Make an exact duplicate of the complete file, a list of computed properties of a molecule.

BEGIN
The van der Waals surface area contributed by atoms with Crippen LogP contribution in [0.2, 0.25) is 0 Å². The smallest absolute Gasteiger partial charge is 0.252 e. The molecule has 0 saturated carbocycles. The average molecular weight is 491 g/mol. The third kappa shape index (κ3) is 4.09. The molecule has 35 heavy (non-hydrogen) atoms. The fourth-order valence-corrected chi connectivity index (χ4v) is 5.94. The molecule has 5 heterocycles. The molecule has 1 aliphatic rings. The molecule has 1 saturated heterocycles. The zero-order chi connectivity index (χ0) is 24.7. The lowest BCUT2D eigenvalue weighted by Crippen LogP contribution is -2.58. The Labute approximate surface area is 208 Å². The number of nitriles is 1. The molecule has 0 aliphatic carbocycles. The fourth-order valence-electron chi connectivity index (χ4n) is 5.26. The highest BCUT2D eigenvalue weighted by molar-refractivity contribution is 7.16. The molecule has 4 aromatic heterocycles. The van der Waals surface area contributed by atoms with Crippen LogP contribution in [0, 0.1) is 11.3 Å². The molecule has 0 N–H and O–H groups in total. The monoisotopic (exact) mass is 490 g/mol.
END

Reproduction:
The van der Waals surface area contributed by atoms with Crippen LogP contribution in [0.2, 0.25) is 0 Å². The smallest absolute Gasteiger partial charge is 0.252 e. The molecule has 0 saturated carbocycles. The average molecular weight is 491 g/mol. The third kappa shape index (κ3) is 4.09. The molecule has 35 heavy (non-hydrogen) atoms. The fourth-order valence-corrected chi connectivity index (χ4v) is 5.94. The molecule has 5 heterocycles. The molecule has 1 aliphatic rings. The molecule has 1 saturated heterocycles. The zero-order chi connectivity index (χ0) is 24.7. The lowest BCUT2D eigenvalue weighted by Crippen LogP contribution is -2.58. The Labute approximate surface area is 208 Å². The number of nitriles is 1. The molecule has 0 aliphatic carbocycles. The fourth-order valence-electron chi connectivity index (χ4n) is 5.26. The highest BCUT2D eigenvalue weighted by molar-refractivity contribution is 7.16. The molecule has 4 aromatic heterocycles. The van der Waals surface area contributed by atoms with Crippen LogP contribution in [0, 0.1) is 11.3 Å². The molecule has 0 N–H and O–H groups in total. The monoisotopic (exact) mass is 490 g/mol.